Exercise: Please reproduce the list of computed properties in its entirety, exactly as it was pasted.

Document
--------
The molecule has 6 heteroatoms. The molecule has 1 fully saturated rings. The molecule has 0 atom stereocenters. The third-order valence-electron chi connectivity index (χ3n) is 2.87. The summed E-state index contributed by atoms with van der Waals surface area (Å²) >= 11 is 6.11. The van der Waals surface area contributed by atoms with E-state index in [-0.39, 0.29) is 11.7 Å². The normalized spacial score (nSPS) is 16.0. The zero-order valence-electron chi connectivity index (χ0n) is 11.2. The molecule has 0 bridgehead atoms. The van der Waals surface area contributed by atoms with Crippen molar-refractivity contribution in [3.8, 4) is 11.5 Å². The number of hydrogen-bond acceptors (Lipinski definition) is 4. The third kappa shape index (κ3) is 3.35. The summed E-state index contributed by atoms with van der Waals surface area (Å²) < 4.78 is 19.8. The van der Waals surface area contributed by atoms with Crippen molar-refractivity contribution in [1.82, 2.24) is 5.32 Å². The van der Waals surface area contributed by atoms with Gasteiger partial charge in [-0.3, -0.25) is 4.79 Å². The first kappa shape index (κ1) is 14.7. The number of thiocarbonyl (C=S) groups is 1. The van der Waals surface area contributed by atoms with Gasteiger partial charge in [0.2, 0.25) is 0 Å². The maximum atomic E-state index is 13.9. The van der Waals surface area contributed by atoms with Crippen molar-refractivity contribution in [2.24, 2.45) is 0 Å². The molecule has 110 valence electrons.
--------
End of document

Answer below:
The molecule has 6 heteroatoms. The molecule has 1 fully saturated rings. The molecule has 0 atom stereocenters. The third-order valence-electron chi connectivity index (χ3n) is 2.87. The summed E-state index contributed by atoms with van der Waals surface area (Å²) >= 11 is 6.11. The van der Waals surface area contributed by atoms with E-state index in [-0.39, 0.29) is 11.7 Å². The normalized spacial score (nSPS) is 16.0. The zero-order valence-electron chi connectivity index (χ0n) is 11.2. The molecule has 0 bridgehead atoms. The van der Waals surface area contributed by atoms with Crippen molar-refractivity contribution in [3.8, 4) is 11.5 Å². The number of hydrogen-bond acceptors (Lipinski definition) is 4. The third kappa shape index (κ3) is 3.35. The summed E-state index contributed by atoms with van der Waals surface area (Å²) < 4.78 is 19.8. The van der Waals surface area contributed by atoms with Crippen molar-refractivity contribution in [1.82, 2.24) is 5.32 Å². The van der Waals surface area contributed by atoms with Gasteiger partial charge in [-0.3, -0.25) is 4.79 Å². The first kappa shape index (κ1) is 14.7. The number of thiocarbonyl (C=S) groups is 1. The van der Waals surface area contributed by atoms with Gasteiger partial charge in [0.2, 0.25) is 0 Å². The maximum atomic E-state index is 13.9. The van der Waals surface area contributed by atoms with Crippen molar-refractivity contribution in [2.24, 2.45) is 0 Å². The molecule has 110 valence electrons.